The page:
For Haworth, becoming the CEO of PBR in 2011 meant achieving his dream job. Having worked as a C-level executive for Sam’s Club, Walmart, Sears Holdings Corporation, and Chia Tai Enterprises International, Haworth now has the opportunity to combine his business acumen with his love of bull riding and the western lifestyle.
Originally from Jefferson City, Mo., Haworth grew up fascinated with the iconic cowboy figure. He enjoyed going to rodeos, of which he always thought that bull riding was the best part. He now owns a ranch near Jay, Okla., where he raises cattle and horses.
“When I think about the western lifestyle, this is something I have always enjoyed,” Haworth says.
Although an ardent fan of the sport, Haworth has never ridden a bull himself. “I’m too big,” he explains. “When you look at these athletes, they’re 150 pounds. Most bull riders are 5’7” to 5’9” on average. These guys are going against these 2,000-pound animals; I haven’t gotten the inkling that I’ve wanted to get on one.”
In fact, despite riders’ relatively small stature, their sport requires that they train to be in tip-top shape, just like any other professional athlete. Much of their focus is on building core strength, so they lift weights and participate in Pilates, yoga and martial arts, for instance.
“You cannot out-power that bull, and the riders know that,” Haworth says. “But, core strength, balance and flexibility are all critical to being a good bull rider.”
The riders, however, are not the only athletes in the PBR world. The bulls, too, are treated “like the rock stars they are,” Haworth says, and sometimes the bulls generate even more publicity for PBR than the human athletes do. In the case of a bull named Bushwacker, this seems to be true. Bushwacker was the first animal ever to be featured in ESPN The Magazine’s Body Issue, a spot traditionally reserved for top athletes who pose nude. The magazine even touted Bushwacker as being “unridable” and possessing the “baddest body in sports.”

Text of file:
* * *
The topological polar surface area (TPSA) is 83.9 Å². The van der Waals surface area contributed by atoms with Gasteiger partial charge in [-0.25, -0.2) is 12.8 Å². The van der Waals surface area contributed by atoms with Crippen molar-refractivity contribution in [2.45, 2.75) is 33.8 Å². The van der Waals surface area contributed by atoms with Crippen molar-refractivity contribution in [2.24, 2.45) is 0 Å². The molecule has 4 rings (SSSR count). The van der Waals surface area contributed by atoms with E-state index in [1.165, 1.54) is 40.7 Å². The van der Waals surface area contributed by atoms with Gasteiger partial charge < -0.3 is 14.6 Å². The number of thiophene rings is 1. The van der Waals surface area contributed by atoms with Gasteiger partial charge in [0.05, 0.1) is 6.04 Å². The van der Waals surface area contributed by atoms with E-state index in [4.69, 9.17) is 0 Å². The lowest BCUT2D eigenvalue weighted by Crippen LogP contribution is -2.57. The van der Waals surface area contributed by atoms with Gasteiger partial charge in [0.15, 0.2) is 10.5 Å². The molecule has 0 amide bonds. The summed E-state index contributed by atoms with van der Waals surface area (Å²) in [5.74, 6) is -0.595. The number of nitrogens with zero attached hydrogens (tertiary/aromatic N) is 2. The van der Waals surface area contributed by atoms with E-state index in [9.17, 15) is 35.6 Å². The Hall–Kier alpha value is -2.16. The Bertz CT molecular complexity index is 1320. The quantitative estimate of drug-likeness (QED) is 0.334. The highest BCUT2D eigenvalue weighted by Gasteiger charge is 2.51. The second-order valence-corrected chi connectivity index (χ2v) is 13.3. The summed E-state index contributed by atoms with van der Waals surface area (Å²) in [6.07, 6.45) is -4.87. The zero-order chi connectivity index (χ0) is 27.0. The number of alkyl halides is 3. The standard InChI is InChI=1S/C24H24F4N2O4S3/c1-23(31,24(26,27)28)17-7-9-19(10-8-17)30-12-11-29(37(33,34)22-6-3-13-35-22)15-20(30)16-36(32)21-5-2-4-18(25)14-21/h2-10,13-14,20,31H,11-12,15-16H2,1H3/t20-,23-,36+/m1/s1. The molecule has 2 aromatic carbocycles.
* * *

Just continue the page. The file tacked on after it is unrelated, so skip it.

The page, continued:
“Bushwacker is one of our star athletes,” Haworth says. “Our bull athletes are just as important as our riding athletes. We do a good job of selecting the top 35 bull riders versus the top 35 bulls.”
Because both species of athlete are highly valued by PBR, health and safety measures for both parties are of utmost importance. For example, bull riders wear protective vests that help prevent serious injuries to their torso, as well as helmets rather than the traditional cowboy hat. The bulls, for their part, are not made to buck by any external means; rather, they are bred to be prone to bucking. Bulls have strict feeding schedules, and while traveling can ride in a trailer no more than 10 hours at a time before being let out to rest and eat. During the events, specially designed chutes improve both rider and bull safety by eliminating leg injuries suffered by bulls in the bucking chutes.
“It is a dangerous sport, but we try to do everything we can to protect both types of athletes,” Haworth says.
Be it the sense of danger, the impressive strength of the bull, the hanging-on ability of the rider, or just the exciting Americana atmosphere that draws 1.5 million live event attendees each year, PBR is ever growing in popularity and viewership. Who knows, maybe 10 years from now the Super Bowl will take a back seat to the PBR World Finals, and we’ll all be donning cowboy hats and eating bucking-bull-shaped sugar cookies.